Nice cool day for getting sweaty swinging a brush cutter and moving piles. We pushed ahead with the driveway path from the Parker Road side, perhaps getting to about a 500 foot length now.
Most of the path is about a scraping-sides car width. So, future passes will work on expanding the width. Our focus was on forward progress. We stacked piles of bushes and branches at intervals along the way for hauling out on the trailer a later day.
Big obstacle at about the 400 foot mark, though: I cut the brush away around the large wind blown western hemlock that lays across the driveway, and it’s a big one. We emphasized getting a foot path into the property for ourselves and guests, so cutting that tree up will be for another day as well. After removing some branches, it’s easy to step over. The tree is posing somewhat of a quandary, though. It would make great firewood, but it could also be cut into sections and perhaps saved in a dry location for milling later. The milling option is intriguing since we could reuse the wood for building materials. But, it also entails quite a bit of preparation in clearing an area, cutting the logs right, using a tractor to move them around, getting them set up for longer term storage, keeping them semi-dry, and all that. So, what to do with it is still up in the air, even if the tree is on the ground.
At about the 500 foot mark I started seeing something dark and solid ahead in the brush as I cut into it. I was expecting a large stump, and sure enough that’s what it was. It appears that we’ve gone to the end of the logging road, or at least to the end where perhaps a tractor piled up debris to block access further into the property. More likely just the end of the original road though, since the trees past that point are less defined by a path of a road. To go further, we’ll either need to divert or get a tractor to move the stumps and dirt pile.
No immediate rush on removing the pile, since there are dead and very old red alder immediately beyond that point and those trees would need to be cut down since alder rots much quicker than most other trees. They become a potential danger from falling branches or the whole tree toppling over at random times. We’ll likely plant cedar trees in their place, and perhaps try some madrone (which are extremely finicky to grow, but it may be worth an attempt since a large one is already growing nearby).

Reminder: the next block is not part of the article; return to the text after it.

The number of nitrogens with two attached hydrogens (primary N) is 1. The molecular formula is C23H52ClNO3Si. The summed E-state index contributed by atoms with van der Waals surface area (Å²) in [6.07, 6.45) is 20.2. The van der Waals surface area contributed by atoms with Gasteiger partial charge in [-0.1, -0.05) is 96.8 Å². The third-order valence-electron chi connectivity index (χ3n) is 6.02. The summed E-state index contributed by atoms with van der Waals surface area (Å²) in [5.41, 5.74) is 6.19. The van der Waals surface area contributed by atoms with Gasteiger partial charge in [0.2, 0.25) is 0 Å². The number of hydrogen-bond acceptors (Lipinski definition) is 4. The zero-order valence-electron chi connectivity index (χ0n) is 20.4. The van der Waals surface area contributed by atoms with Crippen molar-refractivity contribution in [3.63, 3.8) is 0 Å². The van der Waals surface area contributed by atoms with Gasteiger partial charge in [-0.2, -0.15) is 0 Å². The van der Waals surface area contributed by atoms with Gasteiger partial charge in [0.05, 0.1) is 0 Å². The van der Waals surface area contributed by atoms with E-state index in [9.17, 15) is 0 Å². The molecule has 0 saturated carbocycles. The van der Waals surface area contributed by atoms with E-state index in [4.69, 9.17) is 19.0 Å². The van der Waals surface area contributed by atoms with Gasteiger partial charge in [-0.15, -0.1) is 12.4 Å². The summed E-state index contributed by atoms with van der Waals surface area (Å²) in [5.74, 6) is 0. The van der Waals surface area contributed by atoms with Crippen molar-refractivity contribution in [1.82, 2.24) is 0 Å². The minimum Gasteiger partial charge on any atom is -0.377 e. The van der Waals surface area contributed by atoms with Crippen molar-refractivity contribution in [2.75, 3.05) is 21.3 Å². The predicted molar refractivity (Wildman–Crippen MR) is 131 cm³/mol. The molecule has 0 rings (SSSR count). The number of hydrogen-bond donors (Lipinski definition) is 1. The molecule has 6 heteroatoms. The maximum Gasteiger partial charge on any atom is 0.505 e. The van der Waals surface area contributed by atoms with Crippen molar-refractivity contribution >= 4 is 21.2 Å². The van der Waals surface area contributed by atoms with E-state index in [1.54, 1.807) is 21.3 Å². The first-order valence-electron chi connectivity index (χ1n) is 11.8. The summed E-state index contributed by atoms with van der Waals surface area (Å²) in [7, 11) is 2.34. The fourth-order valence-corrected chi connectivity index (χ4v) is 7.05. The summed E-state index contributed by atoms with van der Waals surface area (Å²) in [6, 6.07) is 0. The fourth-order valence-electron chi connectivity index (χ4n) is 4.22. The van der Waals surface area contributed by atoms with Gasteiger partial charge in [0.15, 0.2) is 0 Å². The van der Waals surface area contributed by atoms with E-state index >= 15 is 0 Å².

We diverted from the driveway path and instead did some clearing on a small footpath that goes to our campsite. We plan to invite some folks over for a camp-out this summer.
I found two other locations that could hold some tents and, while exploring, found new nooks and crannies that I had never even been to before! One area even led me to re-think a building site. So, further thoughts are ahead on that. I also found what may have been another old logging road on the north side of the property, traversing east-west across the slope. It seems to be perhaps used as a deer trail now, since there is a discernible path along its length among all of the growth. I also found a neat curved old growth stump with the springboard notch still clearly defined on its side (which is where the lumberjacks would insert a board to stand on so they could cut into the easier wood 8 feet or so off the ground). I’d like to wind a walking path by that old growth stump someday.
Our friendly neighbor stopped by to visit. He told us that a long time ago our property was surrounded by the large Kineth property to the east and Lovejoy farm to the west, but the exact history of our property is still a mystery. He also had some good advice around using trees for lumber. Some of Karen’s friends stopped by with their kids to check out our property too, and they seemed to enjoy exploring it with us.
The trees were alive with the sounds of spring birds, and the sun dappled forest was beautiful. I could hear the waves coming in across the beach below, and the understory was exploding with new growth. The rhododendrons were still out in full bloom. I found radiating rhodies on our property that are 20 feet tall. Good day to be outside.